News Article | June 19, 2017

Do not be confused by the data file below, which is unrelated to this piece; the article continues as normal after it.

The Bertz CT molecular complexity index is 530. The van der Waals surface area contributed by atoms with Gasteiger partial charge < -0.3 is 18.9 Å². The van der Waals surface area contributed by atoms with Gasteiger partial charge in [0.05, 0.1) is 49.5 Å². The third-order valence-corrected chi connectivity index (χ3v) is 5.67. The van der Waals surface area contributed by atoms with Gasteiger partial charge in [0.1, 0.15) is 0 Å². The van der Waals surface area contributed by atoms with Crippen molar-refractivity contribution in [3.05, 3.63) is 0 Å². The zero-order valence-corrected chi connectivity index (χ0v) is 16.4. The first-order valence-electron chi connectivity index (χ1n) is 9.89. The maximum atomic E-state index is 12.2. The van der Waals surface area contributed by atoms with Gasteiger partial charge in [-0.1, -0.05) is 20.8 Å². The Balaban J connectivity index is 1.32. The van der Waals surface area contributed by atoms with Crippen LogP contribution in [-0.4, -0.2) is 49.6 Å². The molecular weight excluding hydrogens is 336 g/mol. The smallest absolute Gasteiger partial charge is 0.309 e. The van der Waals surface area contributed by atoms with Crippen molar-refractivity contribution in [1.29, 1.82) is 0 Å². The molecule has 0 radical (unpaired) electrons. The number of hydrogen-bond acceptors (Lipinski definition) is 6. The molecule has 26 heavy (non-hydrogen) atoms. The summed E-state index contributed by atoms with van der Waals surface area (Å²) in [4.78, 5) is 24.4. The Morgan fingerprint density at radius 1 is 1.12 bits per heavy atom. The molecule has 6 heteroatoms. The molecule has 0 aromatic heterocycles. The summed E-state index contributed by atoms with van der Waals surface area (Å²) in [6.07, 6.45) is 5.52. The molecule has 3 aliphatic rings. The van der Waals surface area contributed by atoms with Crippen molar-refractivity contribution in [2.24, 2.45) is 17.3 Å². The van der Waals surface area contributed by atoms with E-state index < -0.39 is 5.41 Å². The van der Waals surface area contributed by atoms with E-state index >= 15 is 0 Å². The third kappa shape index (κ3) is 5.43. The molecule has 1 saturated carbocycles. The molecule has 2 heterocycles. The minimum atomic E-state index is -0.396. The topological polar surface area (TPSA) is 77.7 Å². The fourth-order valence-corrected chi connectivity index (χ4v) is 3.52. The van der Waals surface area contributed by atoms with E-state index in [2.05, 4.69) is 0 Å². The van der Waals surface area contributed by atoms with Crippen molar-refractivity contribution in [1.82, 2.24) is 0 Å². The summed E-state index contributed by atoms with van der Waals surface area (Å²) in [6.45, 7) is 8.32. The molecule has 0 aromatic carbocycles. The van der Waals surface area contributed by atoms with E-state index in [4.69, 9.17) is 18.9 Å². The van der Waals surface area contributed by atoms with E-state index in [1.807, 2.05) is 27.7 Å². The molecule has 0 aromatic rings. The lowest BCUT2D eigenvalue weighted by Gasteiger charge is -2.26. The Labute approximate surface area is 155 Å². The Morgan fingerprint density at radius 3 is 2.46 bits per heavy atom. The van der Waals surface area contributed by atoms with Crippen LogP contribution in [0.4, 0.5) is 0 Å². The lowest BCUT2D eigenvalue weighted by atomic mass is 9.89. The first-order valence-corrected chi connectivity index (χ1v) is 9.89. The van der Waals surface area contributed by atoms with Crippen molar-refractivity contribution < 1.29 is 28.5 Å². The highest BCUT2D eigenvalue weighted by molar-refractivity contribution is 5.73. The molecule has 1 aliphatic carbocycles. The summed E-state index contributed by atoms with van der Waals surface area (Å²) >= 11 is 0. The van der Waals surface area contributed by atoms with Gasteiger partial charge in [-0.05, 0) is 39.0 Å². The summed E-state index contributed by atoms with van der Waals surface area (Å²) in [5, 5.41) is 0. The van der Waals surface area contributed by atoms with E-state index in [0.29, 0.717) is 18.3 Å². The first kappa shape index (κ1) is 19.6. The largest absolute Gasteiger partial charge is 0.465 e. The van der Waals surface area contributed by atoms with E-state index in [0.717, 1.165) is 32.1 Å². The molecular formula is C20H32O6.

The catch: The EP9 costs nearly $1.5 million. NIO, a Chinese-Western hybrid with bases in Shanghai, London and Silicon Valley, created it to showcase the company's technology and had no sales plans. But it is taking orders for "bespoke vehicles" after hearing from buyers ready to pay the eye-popping price. "We are actually pleasantly surprised how much interest we are getting," said the CEO of NIO's U.S. unit, Padmasree Warrior, a veteran of Cisco and Motorola. NIO is part of a wave of fledgling automakers—all backed at least in part by Chinese investors—that are propelling the electric vehicle industry's latest trend: ultra-high-performance cars. Manufacturers including Detroit Electric, Qiantu Motor, Thunder Power and NEVS aim to compete with Europe, Detroit and Japan by offering top speeds over 150 mph (240 kph) and features including carbon fiber bodies and web-linked navigation and entertainment. The ventures mix U.S. and European technology with Chinese money and manufacturing, reflecting this country's rise as a market and investor for an industry where Beijing wants a leading role. Communist leaders see electric vehicles as a way to clear China's smog-choked cities and as an engine for economic development. "We really haven't seen non-Chinese companies get into this super-technology market," said Chris Robinson, who follows the industry for Lux Research. NIO's backers include Chinese tech giant Tencent Holdings, operator of the popular WeChat messaging service; computer maker Lenovo Group, a Singapore government-owned investment fund and U.S.-based IDG Capital, TPG and Hillhouse Capital. Some brands are following the strategy of Tesla Inc., which debuted with an eye-catching roadster to establish a premium image before launching lower-priced models. The instant torque and acceleration of electric cars make them natural performance vehicles. Detroit Electric, a revival of a pioneering U.S. electric car brand founded in 1907, launched a sports car venture this year with a Chinese battery maker and the government of Yixing, west of Shanghai. For a base price of $135,000, the company promises zero to 60 mph (100 kph) in 3.7 seconds and a top speed of 155 mph (250 kph). The first seven of 100 cars ordered by European dealers have been delivered, according to its chairman and CEO, Albert Lam, a former Lotus chief executive. He said the company aims to release an SUV in 2018 and wants to have a four-vehicle lineup by 2020. "Our target is to be the first Chinese-based vehicle company to sell worldwide," said Lam. Thunder Power, led by Hong Kong entrepreneur Wellen Sham, has a similarly multinational plan for a sport sedan due out in late 2018. The company is building a factory in southern China and plans a second in Spain. Engineering work is being handled by Italy's Dallara Automobili, which helped develop Bugatti's Veyron, the fastest street-legal car with a top speed of 255 mph (408.84 kph). Thunder Power promises a top speed of 155 mph (245 kph). The company says its competitive edge will be a battery that can go up to 400 miles (650 kilometers) on one charge, or almost double the 200 to 250 miles (320 to 400 kilometers) of current high-end electrics. Beijing's backing has helped to make China the biggest electric vehicle market at a time of uncertainty about the scale of support for the industry from Washington and European governments. Sales in China of plug-in and hybrid vehicles in the first quarter of this year totaled 55,929, versus 44,876 for the United States. The Cabinet hopes to have 100,000 public charging stations and 800,000 private stations operating by the end of this year. Regulators are pressing manufacturers to speed up development with a proposal to require that electrics account for at least 8 percent of each brand's production by next year. To raise its profile, the electric vehicle industry launched its own racing circuit, dubbed Formula E, in 2014 with battery-powered Formula One-style cars and events in China, Europe, the United States and Mexico. Still, no matter how appealing they are, there aren't enough buyers to support so many high-performance brands, said Lux's Robinson. He noted Ferrari or Lamborghini might sell only 15 of their fastest vehicles, which are treated as marketing tools and even at prices above $1 million fail to make a profit. Manufacturers wanting to move into lower priced segments face a crowded market, he said. "Really, not all of them are going to make it," said Robinson. Despite that, the newcomers express confidence they can take market share from established rivals. NIO's Warrior points to the transition from cellphones to smartphones, in which industry leaders were displaced by upstarts. "We are in the beginning of a race. We are all at the same starting position," said Christopher Nicoll, marketing director for Thunder Power. Detroit Electric's Lam said his financial plan calls for each car to be sold at a profit by 2019. "We are not from the internet world," he said. "We know how important it is for a car company to make money." Other Chinese tech companies including internet search engine operator Baidu Inc. and LeEco, an online video service, are working on electric and self-driving vehicles. Most have research centers in Silicon Valley or Europe. "China isn't necessarily a technological leader. They are a production leader," said Robinson. "A lot of the more advanced electric vehicle, power train and other technology research is going on in Europe and the United States." Chinese city governments are forging partnerships with automakers in hopes of becoming manufacturing centers. That helped Detroit Electric carry out its plans after other investors were uncertain, Lam said. He said the company picked Yixing after talking with four cities. "We were invited to come to China," said Lam. The most prominent homegrown competitor is Qiantu Motor, led by a former executive of a state-owned automaker. Qiantu says its K50, on sale next year, will deliver a top speed of 125 mph (200 kph) and go 185 miles (300 kilometers) on one charge. NEVS is developing a sedan to be made in China based on technology acquired from defunct Swedish automaker Saab. Its owners include National Modern Energy Holdings Ltd., a Chinese developer of renewable energy technology, the government of the eastern city of Tianjin and State Research Information Technology Co., owned by the Chinese Cabinet. NIO developed the EP9 to promote its technology for self-driving vehicles. The first, a seven-seat SUV, is due to be released in China in 2018. The company worried buyers saw electrics as a "little toy car." It wants to "break that mold and say that an electric car can be a serious performance car," said Warrior. NIO says a self-driving version of the EP9 hit 160 mph (256 kph) in February on an Austin, Texas, test track. "We made seven, thinking it was essentially for a collector," said Warrior. "Now there is increased interest. People actually want to buy this car." Explore further: China car dilemma: Beijing wants electric, buyers want SUVs